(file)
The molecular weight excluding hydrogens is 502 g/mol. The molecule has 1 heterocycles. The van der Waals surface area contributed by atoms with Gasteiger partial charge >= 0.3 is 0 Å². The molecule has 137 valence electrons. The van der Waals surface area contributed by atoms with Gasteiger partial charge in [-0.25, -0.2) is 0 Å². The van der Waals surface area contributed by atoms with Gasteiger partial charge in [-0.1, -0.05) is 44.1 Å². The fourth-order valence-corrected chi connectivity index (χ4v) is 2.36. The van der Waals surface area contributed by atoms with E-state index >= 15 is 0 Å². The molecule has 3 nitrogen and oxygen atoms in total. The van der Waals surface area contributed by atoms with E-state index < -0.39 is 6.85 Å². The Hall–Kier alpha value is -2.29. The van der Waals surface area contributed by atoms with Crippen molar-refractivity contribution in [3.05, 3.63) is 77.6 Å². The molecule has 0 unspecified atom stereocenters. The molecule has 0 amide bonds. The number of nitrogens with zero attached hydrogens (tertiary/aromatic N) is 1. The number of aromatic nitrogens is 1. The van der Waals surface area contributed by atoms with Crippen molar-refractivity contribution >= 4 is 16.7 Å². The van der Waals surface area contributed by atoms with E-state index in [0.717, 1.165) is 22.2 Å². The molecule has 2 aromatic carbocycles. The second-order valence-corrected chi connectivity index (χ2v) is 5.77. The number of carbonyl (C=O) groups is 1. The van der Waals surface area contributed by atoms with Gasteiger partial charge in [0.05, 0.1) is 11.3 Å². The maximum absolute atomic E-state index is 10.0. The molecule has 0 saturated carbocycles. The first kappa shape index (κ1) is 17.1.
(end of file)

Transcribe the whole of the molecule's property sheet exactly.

The molecular weight excluding hydrogens is 502 g/mol. The molecule has 1 heterocycles. The van der Waals surface area contributed by atoms with Gasteiger partial charge >= 0.3 is 0 Å². The molecule has 137 valence electrons. The van der Waals surface area contributed by atoms with Gasteiger partial charge in [-0.25, -0.2) is 0 Å². The van der Waals surface area contributed by atoms with Gasteiger partial charge in [-0.1, -0.05) is 44.1 Å². The fourth-order valence-corrected chi connectivity index (χ4v) is 2.36. The van der Waals surface area contributed by atoms with E-state index >= 15 is 0 Å². The molecule has 3 nitrogen and oxygen atoms in total. The van der Waals surface area contributed by atoms with E-state index < -0.39 is 6.85 Å². The Hall–Kier alpha value is -2.29. The van der Waals surface area contributed by atoms with Crippen molar-refractivity contribution in [3.05, 3.63) is 77.6 Å². The molecule has 0 unspecified atom stereocenters. The molecule has 0 amide bonds. The number of nitrogens with zero attached hydrogens (tertiary/aromatic N) is 1. The number of aromatic nitrogens is 1. The van der Waals surface area contributed by atoms with Crippen molar-refractivity contribution >= 4 is 16.7 Å². The van der Waals surface area contributed by atoms with E-state index in [0.717, 1.165) is 22.2 Å². The molecule has 2 aromatic carbocycles. The second-order valence-corrected chi connectivity index (χ2v) is 5.77. The number of carbonyl (C=O) groups is 1. The van der Waals surface area contributed by atoms with Gasteiger partial charge in [0.05, 0.1) is 11.3 Å². The maximum absolute atomic E-state index is 10.0. The molecule has 0 saturated carbocycles. The first kappa shape index (κ1) is 17.1.